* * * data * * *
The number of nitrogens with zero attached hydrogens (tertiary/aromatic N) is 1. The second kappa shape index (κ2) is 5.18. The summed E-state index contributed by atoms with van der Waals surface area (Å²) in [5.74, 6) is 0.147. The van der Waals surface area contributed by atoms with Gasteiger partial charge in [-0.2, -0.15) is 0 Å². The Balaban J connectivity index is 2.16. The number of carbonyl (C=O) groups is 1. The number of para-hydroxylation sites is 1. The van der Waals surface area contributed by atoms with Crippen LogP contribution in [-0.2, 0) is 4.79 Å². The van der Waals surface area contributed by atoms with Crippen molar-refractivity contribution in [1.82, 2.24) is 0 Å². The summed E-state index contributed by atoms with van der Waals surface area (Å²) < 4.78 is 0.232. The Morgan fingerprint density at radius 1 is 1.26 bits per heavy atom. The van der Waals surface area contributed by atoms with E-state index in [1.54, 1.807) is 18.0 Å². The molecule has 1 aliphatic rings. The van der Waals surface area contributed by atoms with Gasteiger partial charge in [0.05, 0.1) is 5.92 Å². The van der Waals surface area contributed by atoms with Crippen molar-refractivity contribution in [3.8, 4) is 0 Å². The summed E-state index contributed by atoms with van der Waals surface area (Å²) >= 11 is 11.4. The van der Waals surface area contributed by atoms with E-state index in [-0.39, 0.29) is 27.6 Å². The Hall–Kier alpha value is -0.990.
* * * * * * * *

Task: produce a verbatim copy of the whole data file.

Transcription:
The number of nitrogens with zero attached hydrogens (tertiary/aromatic N) is 1. The second kappa shape index (κ2) is 5.18. The summed E-state index contributed by atoms with van der Waals surface area (Å²) in [5.74, 6) is 0.147. The van der Waals surface area contributed by atoms with Gasteiger partial charge in [-0.2, -0.15) is 0 Å². The Balaban J connectivity index is 2.16. The number of carbonyl (C=O) groups is 1. The number of para-hydroxylation sites is 1. The van der Waals surface area contributed by atoms with Crippen LogP contribution in [-0.2, 0) is 4.79 Å². The van der Waals surface area contributed by atoms with Crippen molar-refractivity contribution in [1.82, 2.24) is 0 Å². The summed E-state index contributed by atoms with van der Waals surface area (Å²) < 4.78 is 0.232. The Morgan fingerprint density at radius 1 is 1.26 bits per heavy atom. The van der Waals surface area contributed by atoms with E-state index in [1.54, 1.807) is 18.0 Å². The molecule has 1 aliphatic rings. The van der Waals surface area contributed by atoms with Gasteiger partial charge in [0.05, 0.1) is 5.92 Å². The van der Waals surface area contributed by atoms with Crippen molar-refractivity contribution in [3.8, 4) is 0 Å². The summed E-state index contributed by atoms with van der Waals surface area (Å²) >= 11 is 11.4. The van der Waals surface area contributed by atoms with E-state index in [-0.39, 0.29) is 27.6 Å². The Hall–Kier alpha value is -0.990.